Melrose service to honour a VC hero of Battle of Loos

Reverend Philip Blackledge of Holy Trinity Church in Melrose standing beside a plaque in the church dedicated to Angus Falconar Douglas - Hamilton VC.
Reverend Philip Blackledge of Holy Trinity Church in Melrose standing beside a plaque in the church dedicated to Angus Falconar Douglas - Hamilton VC.
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Its name is a battle honour proudly carried on the colours of every Scottish regiment – and saw no less than 17 Victoria Crosses awarded.

The Battle of Loos in France started in September, 1915, and was the largest British conflict that took place that year on the Western Front.

Of the 21,000 British troops killed, more than 7,000 were soldiers from almost every town and village in Scotland.

A total of 17 VCs were earned by British troops, with probably the most famous Scottish award being that to Piper Daniel Laidlaw, of the King’s Own Scottish Borderers.

But it is a fellow Borders VC winner, Lieutenant Colonel Angus Falconar Douglas-Hamilton, who will be remembered in a special service in Melrose next month.

He was commanding officer of the 6th Battalion, Queen’s Own Cameron Highlanders, which suffered 357 casualties at Loos, including nearly all its officers.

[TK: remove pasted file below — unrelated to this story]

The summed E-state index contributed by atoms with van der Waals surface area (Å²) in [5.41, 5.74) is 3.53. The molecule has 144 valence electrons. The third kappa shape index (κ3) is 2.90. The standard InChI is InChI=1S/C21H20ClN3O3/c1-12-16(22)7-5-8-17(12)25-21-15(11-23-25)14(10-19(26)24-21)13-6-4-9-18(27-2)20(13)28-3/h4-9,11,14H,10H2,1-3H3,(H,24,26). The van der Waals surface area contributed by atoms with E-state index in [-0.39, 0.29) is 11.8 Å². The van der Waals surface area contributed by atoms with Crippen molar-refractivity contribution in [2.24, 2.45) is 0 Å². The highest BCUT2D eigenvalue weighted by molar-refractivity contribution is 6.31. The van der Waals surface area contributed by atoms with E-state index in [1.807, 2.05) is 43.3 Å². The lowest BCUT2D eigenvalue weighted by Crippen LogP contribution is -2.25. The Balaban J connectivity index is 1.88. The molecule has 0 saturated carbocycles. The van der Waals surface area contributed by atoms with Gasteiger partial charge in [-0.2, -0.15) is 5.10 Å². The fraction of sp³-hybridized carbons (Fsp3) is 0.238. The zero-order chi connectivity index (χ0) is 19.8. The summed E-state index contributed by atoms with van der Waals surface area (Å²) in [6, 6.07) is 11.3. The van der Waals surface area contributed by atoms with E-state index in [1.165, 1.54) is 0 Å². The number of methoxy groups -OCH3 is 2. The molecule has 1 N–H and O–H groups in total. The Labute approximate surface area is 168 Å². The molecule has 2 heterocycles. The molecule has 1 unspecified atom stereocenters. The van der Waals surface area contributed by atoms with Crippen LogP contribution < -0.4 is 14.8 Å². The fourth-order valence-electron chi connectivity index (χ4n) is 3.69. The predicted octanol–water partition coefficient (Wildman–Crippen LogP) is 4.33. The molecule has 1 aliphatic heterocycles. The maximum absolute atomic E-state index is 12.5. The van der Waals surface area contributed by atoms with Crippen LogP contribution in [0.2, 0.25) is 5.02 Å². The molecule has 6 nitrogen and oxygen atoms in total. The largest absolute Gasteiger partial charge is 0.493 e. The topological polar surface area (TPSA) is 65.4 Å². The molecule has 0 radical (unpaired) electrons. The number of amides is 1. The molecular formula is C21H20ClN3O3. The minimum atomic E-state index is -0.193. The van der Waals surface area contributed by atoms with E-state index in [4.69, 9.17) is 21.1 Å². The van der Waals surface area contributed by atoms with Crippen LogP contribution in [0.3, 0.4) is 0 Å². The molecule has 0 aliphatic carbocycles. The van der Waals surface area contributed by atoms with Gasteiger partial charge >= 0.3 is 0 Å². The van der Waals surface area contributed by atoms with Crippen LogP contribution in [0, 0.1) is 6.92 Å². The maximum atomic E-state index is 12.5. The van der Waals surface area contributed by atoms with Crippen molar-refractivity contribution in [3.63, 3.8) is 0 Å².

A plaque in Holy Trinity Church in Melrose commemorates the memory of Lt Col. Douglas-Hamilton, who won his VC for operations at the western end of Chalet Wood near Hill 70 on September 26, 1915.

And 100 years to the day since his death, a second memorial in the form of an engraved paving stone honouring Lt Col. Douglas-Hamilton, who lived in Melrose, will be unveiled in the town.

Father Phillip Blackledge, Rector of Holy Trinity, told us: “We’re expecting the event on September 26 to be quite a big thing.

“Brigadier Nick Ridley is the grandson of the late General Sir Philip Christison and will read his grandfather’s account of the Battle of Loos at the service to unveil the plaque.”

General Christison, another soldier commemorated at Holy Trinity Church, was a junior officer under Lt Col. Douglas-Hamilton, winning the Military Cross for his own bravery at Loos.

Other 100th anniversary specially-engraved paving stones will also be installed at other locations and dates in memory of Piper Laidlaw and also for the Borders’ only other VC winner from the First World War, Acting Sergeant John Daykins, of Hawick, who won his VC at Solesmes in France in 1918 while serving with the York & Lancaster Regiment.